What do you say about a game like Antihero? On the surface, that’s easy. It’s an electronic board game that has a really simple premise: you’re a thief trying to take over everything and there are other thieves trying to stop you. It should be simple. Ah, but if only the developers at Versus Evil were not evil masterminds hell bent on making you weep noisily and messily into your keyboard through the sheer frustration of losing at such a brilliant game, I’m sure that would be the case.
Sid Meier’s Civilization VI is the newest in a series of strategy games in a genre called “4X”, which stands for explore, expand, exploit, exterminate. It makes one sound a bit like a Dalek, frankly. Civilization IV builds on the successes of Civilization V in so many ways, so in our regular review fashion, grab your nukes and meet me down on the battlefield.
If you’ve completely exhausted the two story paths in Fire Emblem Fates: Birthright and Fire Emblem Fates: Conquest (both games reviewed here), and you wished there was more story to tell, you’re in luck. A piece of DLC for the game, Fire Emblem Fates: Revelation, shows you the consequences of not choosing, and that making no choice is in itself a choice.
When XCOM: Enemy Unknown released back in 2012, it was an enormous breath of fresh air fro the tactical genre of video games. More exciting was the fact that the game appeared on consoles as well as PC. The expansion pack, Enemy Within, released shortly after, and it was just as well received as the original game. The spin-off, XCOM Declassified mucked with things a bit, but was still a fun game. Cue the sequel to Enemy Within: XCOM 2, which sees a PC-only release. More aliens to kill! More countries to save! Jump into the Skyranger and I’ll give you a full briefing.
The Banner Saga (official site) was originally released for PC on Steam at the beginning of 2014, and the game was so incredibly well received that the developer, Stoic, has released a console version of this tactical role-playing game based in Nordic mythology. I’m going to approach this review with the assumption that you’ve not played the PC version, so let’s get all Nordic up in here and find out what the game is all about.
In 2009, Ronimo Games (the same people behind the amazing Awesomenauts) released Swords and Soldiers, ostensibly a real time strategy (RTS) game, but closer in fact to being a cross between RTS and tower defense (TD). The game, released on WiiWare, was enough of a success that it prompted remakes on other consoles and even on smartphones. 6 years later, and we finally have the sequel, named the same except with the “II” appended to it to let us know it’s not the same game as the first. I grab my viking helmet (no horns), Persian cutlass, and go demon hunting to bring you this review.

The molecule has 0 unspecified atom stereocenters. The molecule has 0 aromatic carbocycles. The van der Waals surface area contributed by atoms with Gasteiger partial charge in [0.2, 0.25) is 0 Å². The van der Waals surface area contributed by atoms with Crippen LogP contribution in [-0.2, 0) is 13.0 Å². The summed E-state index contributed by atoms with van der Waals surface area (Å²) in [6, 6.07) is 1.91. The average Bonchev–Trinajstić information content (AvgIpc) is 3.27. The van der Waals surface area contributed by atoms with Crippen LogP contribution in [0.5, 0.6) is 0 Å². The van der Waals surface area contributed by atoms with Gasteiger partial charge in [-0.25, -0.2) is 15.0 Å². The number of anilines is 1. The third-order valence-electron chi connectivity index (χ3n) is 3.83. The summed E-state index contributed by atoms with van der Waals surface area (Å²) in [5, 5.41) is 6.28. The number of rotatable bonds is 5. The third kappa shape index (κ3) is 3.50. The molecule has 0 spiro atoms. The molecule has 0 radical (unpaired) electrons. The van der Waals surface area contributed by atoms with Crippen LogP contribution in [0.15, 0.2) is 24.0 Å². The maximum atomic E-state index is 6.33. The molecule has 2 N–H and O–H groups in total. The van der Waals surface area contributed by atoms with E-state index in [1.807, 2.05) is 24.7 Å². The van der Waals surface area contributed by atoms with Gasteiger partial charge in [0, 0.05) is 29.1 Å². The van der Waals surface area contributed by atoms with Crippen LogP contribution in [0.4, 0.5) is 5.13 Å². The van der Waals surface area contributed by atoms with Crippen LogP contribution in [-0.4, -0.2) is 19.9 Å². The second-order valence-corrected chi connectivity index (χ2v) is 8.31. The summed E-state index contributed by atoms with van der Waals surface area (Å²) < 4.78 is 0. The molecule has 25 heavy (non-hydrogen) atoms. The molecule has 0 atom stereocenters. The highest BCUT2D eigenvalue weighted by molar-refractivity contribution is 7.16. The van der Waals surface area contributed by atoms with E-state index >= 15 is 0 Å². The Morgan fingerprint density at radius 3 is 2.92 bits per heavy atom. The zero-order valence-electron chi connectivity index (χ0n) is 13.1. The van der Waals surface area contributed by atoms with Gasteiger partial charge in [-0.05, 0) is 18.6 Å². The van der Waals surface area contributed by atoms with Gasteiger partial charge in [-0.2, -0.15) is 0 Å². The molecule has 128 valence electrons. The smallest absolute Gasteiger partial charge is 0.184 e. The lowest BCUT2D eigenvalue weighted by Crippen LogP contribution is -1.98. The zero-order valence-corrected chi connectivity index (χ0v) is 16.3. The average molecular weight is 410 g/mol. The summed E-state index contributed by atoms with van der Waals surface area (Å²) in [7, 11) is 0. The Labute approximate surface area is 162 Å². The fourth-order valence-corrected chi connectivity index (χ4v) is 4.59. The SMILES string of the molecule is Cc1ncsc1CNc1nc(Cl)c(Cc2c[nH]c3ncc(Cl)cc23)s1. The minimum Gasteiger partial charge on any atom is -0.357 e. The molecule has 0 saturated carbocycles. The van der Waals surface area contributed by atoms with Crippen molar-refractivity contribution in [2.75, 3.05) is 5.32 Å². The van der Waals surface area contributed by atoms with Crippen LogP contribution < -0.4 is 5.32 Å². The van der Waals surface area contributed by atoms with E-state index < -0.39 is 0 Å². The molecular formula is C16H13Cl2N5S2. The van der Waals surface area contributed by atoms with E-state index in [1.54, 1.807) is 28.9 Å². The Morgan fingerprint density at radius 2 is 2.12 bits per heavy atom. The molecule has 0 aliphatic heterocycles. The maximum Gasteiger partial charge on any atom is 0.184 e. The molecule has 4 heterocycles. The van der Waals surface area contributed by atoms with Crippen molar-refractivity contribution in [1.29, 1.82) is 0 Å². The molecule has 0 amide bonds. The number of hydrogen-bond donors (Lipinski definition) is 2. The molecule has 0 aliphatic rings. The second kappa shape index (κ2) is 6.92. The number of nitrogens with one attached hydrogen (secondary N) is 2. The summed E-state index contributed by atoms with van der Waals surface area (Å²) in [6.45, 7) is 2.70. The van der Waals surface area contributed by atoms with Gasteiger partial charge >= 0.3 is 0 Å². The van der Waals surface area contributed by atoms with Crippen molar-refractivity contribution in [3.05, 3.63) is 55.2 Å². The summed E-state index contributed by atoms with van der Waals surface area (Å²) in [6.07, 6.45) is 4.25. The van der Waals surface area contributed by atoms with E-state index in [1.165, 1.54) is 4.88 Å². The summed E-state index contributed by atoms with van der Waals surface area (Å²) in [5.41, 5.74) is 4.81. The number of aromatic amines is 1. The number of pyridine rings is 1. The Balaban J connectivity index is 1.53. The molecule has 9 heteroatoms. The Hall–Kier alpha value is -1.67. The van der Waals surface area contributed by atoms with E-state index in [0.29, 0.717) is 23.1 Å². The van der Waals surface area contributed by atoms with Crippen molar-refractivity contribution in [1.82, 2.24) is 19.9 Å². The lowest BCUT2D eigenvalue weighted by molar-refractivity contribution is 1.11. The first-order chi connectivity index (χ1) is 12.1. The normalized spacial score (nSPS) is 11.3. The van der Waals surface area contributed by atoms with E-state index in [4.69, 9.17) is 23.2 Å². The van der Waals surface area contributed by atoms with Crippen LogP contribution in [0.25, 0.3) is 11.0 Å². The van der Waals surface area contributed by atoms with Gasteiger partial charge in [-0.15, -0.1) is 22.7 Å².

Codename S.T.E.A.M. is a new, turn-based, tactical action game for the Nintendo 3DS. The game is set in a Steampunk Victorian age during an alien invasion of the planet, and it’s up to your team of S.T.E.A.M. agents to save the day. Can you muster up the…you know…smoky stuff?
Hands up anyone who remembers playing Microprose’s Master of Magic way back in the mid-1980s. That few of you, huh? Ok, hands up those of you who regularly enjoy games such as Civilization. Ah, much better! Who would enjoy playing Civilization, but with magical spells, and set across a number of realms instead of a single map? Sceptical? Read on and let me tell you about Warlock 2, a new 4X game and the sequel to the original Warlock: Master of the Arcane.
If you’ll recall, last year we reviewed XCOM: Enemy Unknown, and we loved it so much we gave it nine and a half prawns. That’s a lot of prawns. The game is back, this time as a standalone expansion pack (ie, you don’t need to own the original XCOM to play it). To prepare for this review, you have some homework—go read the review of the first XCOM game, because much of what I have to say will be covered there; I’m only going to include what’s changed in this review. No need to do things twice, eh? Onward!
Europa Universalis IV from Paradox Interactive is the latest instalment of the grand strategy series, and adds many huge improvements to an already impressive game. I try my hand at world conquest to see if this is the game that makes kings, or the kind that makes kings turn in their graves.